Timing of percutaneous endoscopic gastrostomy tube placement after cervical esophageal reconstruction with free jejunal transfer
Head and Neck Neoplasms
Oral Surgical Procedures
Reconstructive Surgical Procedures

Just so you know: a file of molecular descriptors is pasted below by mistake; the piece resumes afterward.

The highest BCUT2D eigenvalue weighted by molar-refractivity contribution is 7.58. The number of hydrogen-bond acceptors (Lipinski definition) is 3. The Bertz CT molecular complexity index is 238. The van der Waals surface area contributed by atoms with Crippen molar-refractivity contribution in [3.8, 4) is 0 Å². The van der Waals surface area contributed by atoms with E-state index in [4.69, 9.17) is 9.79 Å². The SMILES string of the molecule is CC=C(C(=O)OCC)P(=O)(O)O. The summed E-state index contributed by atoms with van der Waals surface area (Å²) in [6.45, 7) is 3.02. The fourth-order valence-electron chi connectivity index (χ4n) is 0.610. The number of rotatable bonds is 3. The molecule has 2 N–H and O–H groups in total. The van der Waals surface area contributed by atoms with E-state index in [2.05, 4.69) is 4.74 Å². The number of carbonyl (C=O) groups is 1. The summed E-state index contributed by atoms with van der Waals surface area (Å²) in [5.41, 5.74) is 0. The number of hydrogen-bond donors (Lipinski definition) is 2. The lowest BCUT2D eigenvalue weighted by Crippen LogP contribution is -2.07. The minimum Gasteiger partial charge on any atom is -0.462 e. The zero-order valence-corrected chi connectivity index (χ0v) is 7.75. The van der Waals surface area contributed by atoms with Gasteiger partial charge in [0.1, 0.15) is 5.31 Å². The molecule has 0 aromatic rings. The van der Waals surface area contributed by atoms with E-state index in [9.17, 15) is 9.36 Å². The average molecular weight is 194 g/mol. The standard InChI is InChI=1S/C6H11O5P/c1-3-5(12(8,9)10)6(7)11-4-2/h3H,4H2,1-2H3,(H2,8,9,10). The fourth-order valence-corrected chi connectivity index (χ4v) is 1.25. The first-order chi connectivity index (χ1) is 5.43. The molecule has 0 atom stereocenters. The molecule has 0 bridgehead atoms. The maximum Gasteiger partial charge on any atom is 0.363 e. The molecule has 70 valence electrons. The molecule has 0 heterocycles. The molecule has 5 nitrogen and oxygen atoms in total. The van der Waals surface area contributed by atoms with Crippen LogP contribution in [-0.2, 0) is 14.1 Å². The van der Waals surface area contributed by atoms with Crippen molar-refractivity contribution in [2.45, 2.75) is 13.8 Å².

The timing of percutaneous endoscopic gastrostomy (PEG) tube placement in patients who undergo cervical esophageal reconstruction using free jejunal transfer is controversial. The purpose of this study was to review the authors' experience with pharyngeal reconstruction using free jejunal transfer to establish useful guidelines for enteral tube placement. A retrospective analysis of all patients treated with free jejunal autografts for reconstruction of cervical esophageal defects during a 12-year period was performed. A total of 105 patients underwent 108 esophageal reconstructions using these techniques. Sixty-three patients (60%) did not have enteral tube placement at any time, whereas 42 patients had gastrostomy or PEG tubes placed preoperatively (n = 12), intraoperatively (n = 8), or postoperatively. The majority of patients were able to resume per-oral feeds and avoid long-term tube feeds (86.7%). Most patients who underwent preoperative or intraoperative enteral tube feed placement had them removed postoperatively (82%). Only patients who required postoperative placement of feeding tubes required prolonged feeding tube support. In conclusion, most patients who undergo esophageal reconstruction using free jejunal transfer recover the ability to swallow and maintain adequate nutrition without supplemental enteral tube feeds. Preoperative gastrostomy tube placement is not necessary in most patients unless severe preoperative nutritional compromise is present.